Museum and Historical Libraries (page 1)

These are libraries that are part of the collections at a local or national museum, or are libraries maintained by historical societies. They are often used for historical research and are open to the public.

(Note: if a library was originally the private library of a wealthy individual or royal personage, I often categorize their library as a private or royal library, even if it has subsequently been donated to a museum or historical society, particularly if the facility has been substantially maintained in its original character.)



The National Art Library at the Victoria and Albert Museum in London, England.



The Joseph P. Horner Memorial Library in Philadephia, Pennsylvania. It is both a lending library and a research facility, housed in an original 1888 reading room and recently restored by the Society. The library houses more than 70,000 volumes, three-quarters are in German. It is considered the largest private collection of German books in the United States (outside of universities).


7803 (T. Time Chic, photographed by Tadao Ando)

The library at the Shibo Ryotaro Memorial Museum in Osaka, Japan. The Museum and library celebrate the life and works of a famous Japanese author, Shibo Ryotaro (1923-1996), who was best known for his novels about Japanese historical events. The very high book walls appear to be curved in this extraordinary photo, but that is an effect of the camera lens used to capture both sides of the towering space. The Museum and Library were designed by architect Tadao Ando and built in 2001. It houses some of Shiba's personal effects, documents and his collection of about 20,000 books. I'm not sure how some of the taller shelves could be accessed, but… wow.



The Tianyi Pavilion Library in Ningbo City, China. The library, which was built around 1560, is the oldest existing private library of China and Asia, and one of the world's three oldest private libraries. It was built by Fan Qin, a retired imperial minister, who collected 70,000 books, many of them local records and chronicles. It is now an official state records repository and library and is open to the public.



The Francisco de Burgoa Library at the Museum of Oaxacan Cultures in Oaxaca, Mexico. Housed in the Dominican monastery of Santo Domingo de Guzmán, it contains more than 20,000 books dated from the 15th century to the present.



The Rijksmuseum Library in Amsterdam, the Netherlands. The library was designed in a Renaissance-Gothic style in 1876 by Dutch architect Pierre Cuypers.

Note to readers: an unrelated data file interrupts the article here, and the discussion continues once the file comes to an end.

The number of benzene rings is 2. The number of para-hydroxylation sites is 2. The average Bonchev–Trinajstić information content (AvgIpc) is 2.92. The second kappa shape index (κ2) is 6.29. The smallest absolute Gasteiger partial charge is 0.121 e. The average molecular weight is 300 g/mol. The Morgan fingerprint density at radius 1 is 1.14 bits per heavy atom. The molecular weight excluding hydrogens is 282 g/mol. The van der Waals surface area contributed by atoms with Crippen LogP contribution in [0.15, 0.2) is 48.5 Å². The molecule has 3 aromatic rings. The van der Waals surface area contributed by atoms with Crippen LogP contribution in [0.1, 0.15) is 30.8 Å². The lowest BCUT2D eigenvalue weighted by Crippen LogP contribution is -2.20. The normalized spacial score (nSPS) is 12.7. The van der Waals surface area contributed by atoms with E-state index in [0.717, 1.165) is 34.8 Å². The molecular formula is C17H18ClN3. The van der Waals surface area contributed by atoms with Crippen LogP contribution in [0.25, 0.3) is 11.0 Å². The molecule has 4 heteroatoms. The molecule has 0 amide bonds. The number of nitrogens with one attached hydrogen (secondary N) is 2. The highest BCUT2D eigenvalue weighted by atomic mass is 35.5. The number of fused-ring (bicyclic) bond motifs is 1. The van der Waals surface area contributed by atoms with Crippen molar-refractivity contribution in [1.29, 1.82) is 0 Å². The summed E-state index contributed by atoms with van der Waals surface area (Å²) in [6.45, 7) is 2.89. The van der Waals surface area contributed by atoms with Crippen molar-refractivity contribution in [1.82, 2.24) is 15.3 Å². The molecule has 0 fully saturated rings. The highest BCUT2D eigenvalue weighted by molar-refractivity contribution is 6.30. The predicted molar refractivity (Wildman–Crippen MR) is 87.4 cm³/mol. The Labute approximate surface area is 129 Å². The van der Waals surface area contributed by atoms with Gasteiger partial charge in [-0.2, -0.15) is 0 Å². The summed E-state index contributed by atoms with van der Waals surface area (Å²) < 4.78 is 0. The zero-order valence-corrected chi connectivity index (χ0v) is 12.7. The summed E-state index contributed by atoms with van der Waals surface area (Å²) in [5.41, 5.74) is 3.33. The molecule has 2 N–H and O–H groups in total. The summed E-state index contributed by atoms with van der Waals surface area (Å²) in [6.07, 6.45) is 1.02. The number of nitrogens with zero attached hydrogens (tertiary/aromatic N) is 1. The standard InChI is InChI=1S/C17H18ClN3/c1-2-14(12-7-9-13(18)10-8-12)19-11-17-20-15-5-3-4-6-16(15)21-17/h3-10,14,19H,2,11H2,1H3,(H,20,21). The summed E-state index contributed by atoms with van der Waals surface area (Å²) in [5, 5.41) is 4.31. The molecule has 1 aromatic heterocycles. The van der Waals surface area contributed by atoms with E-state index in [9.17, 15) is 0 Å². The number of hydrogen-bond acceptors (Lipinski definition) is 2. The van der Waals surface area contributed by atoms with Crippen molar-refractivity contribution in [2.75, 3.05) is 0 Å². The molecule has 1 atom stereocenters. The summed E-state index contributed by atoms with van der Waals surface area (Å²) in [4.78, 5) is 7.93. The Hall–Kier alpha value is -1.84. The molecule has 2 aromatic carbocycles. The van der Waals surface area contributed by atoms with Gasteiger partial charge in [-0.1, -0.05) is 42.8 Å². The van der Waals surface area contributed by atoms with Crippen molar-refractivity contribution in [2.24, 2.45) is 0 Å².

The Biblioteca Nazionale Marciana in Venice, Italy. The library was designed by Jacopo Sansovino and built between 1537 and 1588. It is one of the earliest surviving public manuscript depositories in the country, holding one of the greatest classical texts collections in the world. It has about a million printed books, 13,000 manuscripts (many illuminated), 2,883 incunabula and 24,055 works printed between 1500 and 1600.



The Reading Room of the Bibliothèque Sainte-Geneviève in Paris, France. The library was started with the collections of the Abbey of Saint Genevieve, but the current building was designed by Henri Labrouste and built between 1842 and 1850 with a modern iron structure.



The Hayes Library, part of the North Carolina Collection Gallery in Chapel Hill, North Carolina. The Hayes Library is a reproduction of the fascinatingly octagonal early 19th-Century library at Hayes Plantation in Edenton, NC. Built between 1814 and 1817 for James Cathcart Johnston, a prosperous planter and the son of Governor Samuel Johnston, the home and library were designed by William Nichols who later became the state architect of North Carolina. The room contains neo-Gothic-style walnut bookcases with busts above the shelves, under a pale-blue domed ceiling and in the center of the room resides an early-American eight-sided, eight-legged table, piled with books. The library contains nearly 1,800 volumes, dating from the late 1500s to the 1860s.


7810 (thanks to Guy S. for bringing it to my attention)

The Nottebohm Hall at the Hendrik Conscience Heritage Library in Antwerp, Belgium. It Built in the 16th century, it was renamed in 2008 after Belgian writer Hendrik Conscience (1812-1883), an advocate for the minority Dutch language during a time when most of Belgium spoke French.  The library contains numerous books, journals, magazines, old prints and newspapers pertaining to Dutch literature and Flanders’ cultural history. It can only be accessed upon request or when it hosts exhibitions and other activities, such as the Nottebohm series of lectures.